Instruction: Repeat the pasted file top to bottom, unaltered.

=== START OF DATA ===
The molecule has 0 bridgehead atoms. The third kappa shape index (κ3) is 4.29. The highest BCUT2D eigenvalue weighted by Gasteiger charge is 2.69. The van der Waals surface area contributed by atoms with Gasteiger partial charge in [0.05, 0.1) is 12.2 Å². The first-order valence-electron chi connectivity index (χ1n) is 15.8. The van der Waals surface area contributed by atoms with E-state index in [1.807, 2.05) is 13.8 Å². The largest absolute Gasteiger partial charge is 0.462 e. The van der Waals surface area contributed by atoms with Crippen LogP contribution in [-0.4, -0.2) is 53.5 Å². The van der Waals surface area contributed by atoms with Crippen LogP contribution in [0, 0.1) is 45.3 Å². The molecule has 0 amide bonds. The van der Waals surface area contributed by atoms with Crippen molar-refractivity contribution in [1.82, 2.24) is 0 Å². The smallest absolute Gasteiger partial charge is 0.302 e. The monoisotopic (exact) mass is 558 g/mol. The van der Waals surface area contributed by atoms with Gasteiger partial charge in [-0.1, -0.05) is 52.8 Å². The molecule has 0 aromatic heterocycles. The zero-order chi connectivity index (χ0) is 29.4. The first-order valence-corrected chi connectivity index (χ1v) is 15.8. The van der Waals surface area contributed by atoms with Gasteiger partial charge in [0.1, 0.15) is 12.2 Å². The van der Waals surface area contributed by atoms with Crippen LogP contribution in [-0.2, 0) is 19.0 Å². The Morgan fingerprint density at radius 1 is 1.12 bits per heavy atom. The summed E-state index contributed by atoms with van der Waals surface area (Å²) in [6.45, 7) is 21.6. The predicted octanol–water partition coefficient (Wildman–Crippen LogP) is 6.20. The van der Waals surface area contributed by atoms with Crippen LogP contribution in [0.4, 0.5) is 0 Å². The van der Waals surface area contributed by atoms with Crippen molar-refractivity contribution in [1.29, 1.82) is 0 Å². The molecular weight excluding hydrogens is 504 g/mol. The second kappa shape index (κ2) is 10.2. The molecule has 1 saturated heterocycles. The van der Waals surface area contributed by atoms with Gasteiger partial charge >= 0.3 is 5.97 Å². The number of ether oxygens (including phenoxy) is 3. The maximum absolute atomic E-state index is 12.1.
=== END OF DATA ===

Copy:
The molecule has 0 bridgehead atoms. The third kappa shape index (κ3) is 4.29. The highest BCUT2D eigenvalue weighted by Gasteiger charge is 2.69. The van der Waals surface area contributed by atoms with Gasteiger partial charge in [0.05, 0.1) is 12.2 Å². The first-order valence-electron chi connectivity index (χ1n) is 15.8. The van der Waals surface area contributed by atoms with E-state index in [1.807, 2.05) is 13.8 Å². The largest absolute Gasteiger partial charge is 0.462 e. The van der Waals surface area contributed by atoms with Crippen LogP contribution in [-0.4, -0.2) is 53.5 Å². The van der Waals surface area contributed by atoms with Crippen LogP contribution in [0, 0.1) is 45.3 Å². The molecule has 0 amide bonds. The van der Waals surface area contributed by atoms with Crippen molar-refractivity contribution in [1.82, 2.24) is 0 Å². The smallest absolute Gasteiger partial charge is 0.302 e. The monoisotopic (exact) mass is 558 g/mol. The van der Waals surface area contributed by atoms with Gasteiger partial charge in [-0.1, -0.05) is 52.8 Å². The molecule has 0 aromatic heterocycles. The zero-order chi connectivity index (χ0) is 29.4. The first-order valence-corrected chi connectivity index (χ1v) is 15.8. The van der Waals surface area contributed by atoms with Gasteiger partial charge in [0.1, 0.15) is 12.2 Å². The van der Waals surface area contributed by atoms with Crippen LogP contribution in [-0.2, 0) is 19.0 Å². The Morgan fingerprint density at radius 1 is 1.12 bits per heavy atom. The summed E-state index contributed by atoms with van der Waals surface area (Å²) in [6.45, 7) is 21.6. The predicted octanol–water partition coefficient (Wildman–Crippen LogP) is 6.20. The van der Waals surface area contributed by atoms with Crippen LogP contribution in [0.4, 0.5) is 0 Å². The van der Waals surface area contributed by atoms with Crippen molar-refractivity contribution in [1.29, 1.82) is 0 Å². The molecular weight excluding hydrogens is 504 g/mol. The second kappa shape index (κ2) is 10.2. The molecule has 1 saturated heterocycles. The van der Waals surface area contributed by atoms with Gasteiger partial charge >= 0.3 is 5.97 Å². The number of ether oxygens (including phenoxy) is 3. The maximum absolute atomic E-state index is 12.1.